Academic journal article ABA Banking Journal

The Future of Outsourcing: Ten Factors Govern the Direction Core-Processing Outsourcing Will Take in the Next Decade. (It Trends)

Academic journal article ABA Banking Journal

The Future of Outsourcing: Ten Factors Govern the Direction Core-Processing Outsourcing Will Take in the Next Decade. (It Trends)

Article excerpt

In recent years, patterns and trends in outsourcing have remained rather consistent, and trends should be noted by decade rather than by year. Bankers are not quick to change strategic direction, but they are quick to purchase a new gadget or stand-alone technology. Outsourcing is a strategic direction, not a technological gadget, and from time to time, there are temporary industry and economic conditions which cause a moderate spike in the decision to outsource. Following is a characterization of how outsourcing looks in the banking industry, and where it is apt to be ten years from now.

Size of the bank is a major factor

Large banks do not typically outsource their core processing, and in my opinion, that won't change anytime soon. Of the top 85 banks in the U.S. (over $10 billion in assets), only 15 outsource their core applications. Technology is considered a major differentiator among the large banks. If a large bank were to outsource, it would look as if the bank was giving up its uniqueness, control, competitive advantage, and influence. The idea of "giving up" can be argued, of course, but perception is extremely strong in this debate. And certainly, one strong argument in favor of large banks keeping their work in-house is that there may not be an outsource company strong enough or big enough to handle the challenge. For example, the largest bank in the U.S. spends more money on technology than the top three bank outsource companies (Fiserv, Alltel and Metavante) generate in revenues. And because knowledge of banking and ownership of applications software are extremely important, it is unlikely that the generics (IBM G lobal Solutions, EDS, Computer Sciences Corp., or Accenture) would have an impact on large banks in the core applications arena. In the U.S., the only generic outsource company to contract core applications outsourcing with a large bank was CSC, when it created an alliance with JP Morgan under the name of Pinnacle. Now that JP Morgan is part of Chase, the uniqueness of that decision seems to be waning as Chase practices the in-house attitude of its peers.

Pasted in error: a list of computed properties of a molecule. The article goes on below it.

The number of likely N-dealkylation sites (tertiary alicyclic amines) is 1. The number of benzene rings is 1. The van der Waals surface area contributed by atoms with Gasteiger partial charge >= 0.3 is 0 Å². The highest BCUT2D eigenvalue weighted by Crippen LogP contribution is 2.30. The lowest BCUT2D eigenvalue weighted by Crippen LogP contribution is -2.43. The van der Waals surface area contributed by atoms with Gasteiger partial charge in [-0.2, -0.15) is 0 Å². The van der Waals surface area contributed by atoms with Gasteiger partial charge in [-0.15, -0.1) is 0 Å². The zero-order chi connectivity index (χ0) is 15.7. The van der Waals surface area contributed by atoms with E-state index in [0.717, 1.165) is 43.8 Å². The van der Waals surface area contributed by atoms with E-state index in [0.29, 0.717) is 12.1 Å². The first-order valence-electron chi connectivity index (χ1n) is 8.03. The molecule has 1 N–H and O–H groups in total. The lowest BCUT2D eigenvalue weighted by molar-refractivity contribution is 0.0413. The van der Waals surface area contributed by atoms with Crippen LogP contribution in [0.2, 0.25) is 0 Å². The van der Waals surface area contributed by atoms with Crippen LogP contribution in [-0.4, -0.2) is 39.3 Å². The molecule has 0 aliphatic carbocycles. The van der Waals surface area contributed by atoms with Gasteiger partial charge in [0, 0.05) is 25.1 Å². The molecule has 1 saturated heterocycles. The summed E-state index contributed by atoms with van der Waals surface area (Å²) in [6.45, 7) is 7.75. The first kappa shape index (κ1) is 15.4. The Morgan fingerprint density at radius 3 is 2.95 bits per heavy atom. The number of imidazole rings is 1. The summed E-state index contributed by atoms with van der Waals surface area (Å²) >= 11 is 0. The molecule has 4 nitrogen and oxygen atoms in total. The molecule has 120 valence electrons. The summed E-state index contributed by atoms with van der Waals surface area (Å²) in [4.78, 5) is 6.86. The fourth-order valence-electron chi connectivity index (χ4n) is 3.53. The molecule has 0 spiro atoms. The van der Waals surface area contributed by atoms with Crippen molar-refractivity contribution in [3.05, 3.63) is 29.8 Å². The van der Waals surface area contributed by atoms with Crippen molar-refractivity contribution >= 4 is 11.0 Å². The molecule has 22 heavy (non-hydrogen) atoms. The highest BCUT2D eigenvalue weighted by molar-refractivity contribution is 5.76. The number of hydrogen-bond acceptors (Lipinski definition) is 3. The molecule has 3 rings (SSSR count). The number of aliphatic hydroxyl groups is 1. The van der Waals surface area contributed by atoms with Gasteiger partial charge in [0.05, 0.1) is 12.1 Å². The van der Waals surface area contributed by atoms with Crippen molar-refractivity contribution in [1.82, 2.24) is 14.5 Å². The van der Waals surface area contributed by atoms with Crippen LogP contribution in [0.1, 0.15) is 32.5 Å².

At the extreme other end of the size spectrum, very small banks (under $100 million) prefer easy-to-use in-house turnkey systems. The community bank group as a whole (up to $500 million in assets) is mixed, with 58% using in-house systems. The in-house approach is growing modestly each year as bankers embrace the idea that on-site technology is affordable, reliable, friendly and doesn't require expensive technicians on the bank's payroll.

In the mid-tier category, in-house is strong at 66%, and, in my opinion, that's a mistake. Even though one might argue that current technology (hardware and software) is scalable to fit the need, when a bank exceeds the $500 million mark in assets, technology becomes more complex and bankers become more demanding in their quest for uniqueness, thus leaning towards custom solutions. This type of technology environment requires caring and feeding from technical staff as well as support employees. That raises the cost significantly which makes outsourcing look better. But bankers don't change quickly, and that's why outsourcing trends don't change quickly, regardless of reasoning and analysis.

The next decade--how much change?

First, I don't believe there is a right or wrong answer regarding the in-house/outsourcing debate. It's a matter of fit. Outsourcing is right for some banks, just like in-house is right for some banks. What is certain, however, is that very large banks will continue to use in-house systems, as detailed above, and nothing is going to change that. At the other end, very small banks will favor in-house systems also, but for entirely different reasons from the giants. Large and small in-house systems are as different as a Boeing 747 and a Piper Cub, but they each have their place.

What's up for grabs is the tier in between, and that market consists of over 14,000 financial institutions, including credit unions. …

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